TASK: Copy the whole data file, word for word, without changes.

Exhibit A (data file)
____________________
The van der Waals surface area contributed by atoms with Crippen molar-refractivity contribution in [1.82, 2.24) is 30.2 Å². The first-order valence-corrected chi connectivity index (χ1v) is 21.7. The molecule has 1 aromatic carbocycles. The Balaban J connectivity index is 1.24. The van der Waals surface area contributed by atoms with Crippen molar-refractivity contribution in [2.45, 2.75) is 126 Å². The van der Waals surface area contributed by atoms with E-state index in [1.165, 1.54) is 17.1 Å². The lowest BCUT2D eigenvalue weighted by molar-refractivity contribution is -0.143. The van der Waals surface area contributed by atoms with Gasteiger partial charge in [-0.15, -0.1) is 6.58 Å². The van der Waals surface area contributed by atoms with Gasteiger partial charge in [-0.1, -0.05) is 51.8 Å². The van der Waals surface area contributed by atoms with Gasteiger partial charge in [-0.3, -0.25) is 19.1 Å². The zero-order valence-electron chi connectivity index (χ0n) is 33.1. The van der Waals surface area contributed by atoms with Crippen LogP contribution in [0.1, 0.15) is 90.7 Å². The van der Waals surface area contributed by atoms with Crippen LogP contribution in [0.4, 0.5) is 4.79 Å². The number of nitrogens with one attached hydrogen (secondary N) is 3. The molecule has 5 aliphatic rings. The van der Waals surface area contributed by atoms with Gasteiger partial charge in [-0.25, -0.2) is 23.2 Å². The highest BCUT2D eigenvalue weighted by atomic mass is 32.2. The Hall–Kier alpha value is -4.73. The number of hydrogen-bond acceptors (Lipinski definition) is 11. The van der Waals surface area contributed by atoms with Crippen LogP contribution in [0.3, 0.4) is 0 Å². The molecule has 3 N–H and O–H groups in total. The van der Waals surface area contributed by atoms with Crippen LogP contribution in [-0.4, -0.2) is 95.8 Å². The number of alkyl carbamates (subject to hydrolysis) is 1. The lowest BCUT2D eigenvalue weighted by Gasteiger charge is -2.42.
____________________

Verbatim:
The van der Waals surface area contributed by atoms with Crippen molar-refractivity contribution in [1.82, 2.24) is 30.2 Å². The first-order valence-corrected chi connectivity index (χ1v) is 21.7. The molecule has 1 aromatic carbocycles. The Balaban J connectivity index is 1.24. The van der Waals surface area contributed by atoms with Crippen molar-refractivity contribution in [2.45, 2.75) is 126 Å². The van der Waals surface area contributed by atoms with E-state index in [1.165, 1.54) is 17.1 Å². The lowest BCUT2D eigenvalue weighted by molar-refractivity contribution is -0.143. The van der Waals surface area contributed by atoms with Gasteiger partial charge in [-0.15, -0.1) is 6.58 Å². The van der Waals surface area contributed by atoms with Gasteiger partial charge in [-0.1, -0.05) is 51.8 Å². The van der Waals surface area contributed by atoms with Gasteiger partial charge in [-0.3, -0.25) is 19.1 Å². The zero-order valence-electron chi connectivity index (χ0n) is 33.1. The van der Waals surface area contributed by atoms with Crippen LogP contribution in [0.1, 0.15) is 90.7 Å². The van der Waals surface area contributed by atoms with Crippen LogP contribution in [0.4, 0.5) is 4.79 Å². The number of nitrogens with one attached hydrogen (secondary N) is 3. The molecule has 5 aliphatic rings. The van der Waals surface area contributed by atoms with Gasteiger partial charge in [-0.25, -0.2) is 23.2 Å². The highest BCUT2D eigenvalue weighted by atomic mass is 32.2. The Hall–Kier alpha value is -4.73. The number of hydrogen-bond acceptors (Lipinski definition) is 11. The van der Waals surface area contributed by atoms with Crippen LogP contribution in [0.3, 0.4) is 0 Å². The molecule has 3 N–H and O–H groups in total. The van der Waals surface area contributed by atoms with Crippen LogP contribution in [-0.4, -0.2) is 95.8 Å². The number of alkyl carbamates (subject to hydrolysis) is 1. The lowest BCUT2D eigenvalue weighted by Gasteiger charge is -2.42.